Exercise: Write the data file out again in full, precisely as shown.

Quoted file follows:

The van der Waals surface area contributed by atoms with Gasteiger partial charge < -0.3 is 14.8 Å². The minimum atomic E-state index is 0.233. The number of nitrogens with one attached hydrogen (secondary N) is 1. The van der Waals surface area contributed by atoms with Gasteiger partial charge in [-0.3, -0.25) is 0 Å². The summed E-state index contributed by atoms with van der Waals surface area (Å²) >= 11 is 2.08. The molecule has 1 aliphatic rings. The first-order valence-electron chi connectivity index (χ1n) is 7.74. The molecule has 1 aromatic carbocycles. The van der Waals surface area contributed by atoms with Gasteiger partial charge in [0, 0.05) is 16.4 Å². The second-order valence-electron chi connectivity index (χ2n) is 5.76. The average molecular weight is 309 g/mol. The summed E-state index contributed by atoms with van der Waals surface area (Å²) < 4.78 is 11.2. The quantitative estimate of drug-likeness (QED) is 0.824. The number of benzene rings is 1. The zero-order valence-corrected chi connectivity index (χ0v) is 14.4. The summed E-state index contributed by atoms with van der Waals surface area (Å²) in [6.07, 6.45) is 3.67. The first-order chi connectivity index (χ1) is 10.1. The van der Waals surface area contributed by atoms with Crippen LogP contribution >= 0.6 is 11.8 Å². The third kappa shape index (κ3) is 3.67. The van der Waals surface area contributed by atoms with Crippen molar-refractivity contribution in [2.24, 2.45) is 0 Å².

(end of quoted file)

The van der Waals surface area contributed by atoms with Gasteiger partial charge < -0.3 is 14.8 Å². The minimum atomic E-state index is 0.233. The number of nitrogens with one attached hydrogen (secondary N) is 1. The van der Waals surface area contributed by atoms with Gasteiger partial charge in [-0.3, -0.25) is 0 Å². The summed E-state index contributed by atoms with van der Waals surface area (Å²) >= 11 is 2.08. The molecule has 1 aliphatic rings. The first-order valence-electron chi connectivity index (χ1n) is 7.74. The molecule has 1 aromatic carbocycles. The van der Waals surface area contributed by atoms with Gasteiger partial charge in [0, 0.05) is 16.4 Å². The second-order valence-electron chi connectivity index (χ2n) is 5.76. The average molecular weight is 309 g/mol. The summed E-state index contributed by atoms with van der Waals surface area (Å²) < 4.78 is 11.2. The quantitative estimate of drug-likeness (QED) is 0.824. The number of benzene rings is 1. The zero-order valence-corrected chi connectivity index (χ0v) is 14.4. The summed E-state index contributed by atoms with van der Waals surface area (Å²) in [6.07, 6.45) is 3.67. The first-order chi connectivity index (χ1) is 10.1. The van der Waals surface area contributed by atoms with Crippen LogP contribution >= 0.6 is 11.8 Å². The third kappa shape index (κ3) is 3.67. The van der Waals surface area contributed by atoms with Crippen molar-refractivity contribution in [2.24, 2.45) is 0 Å².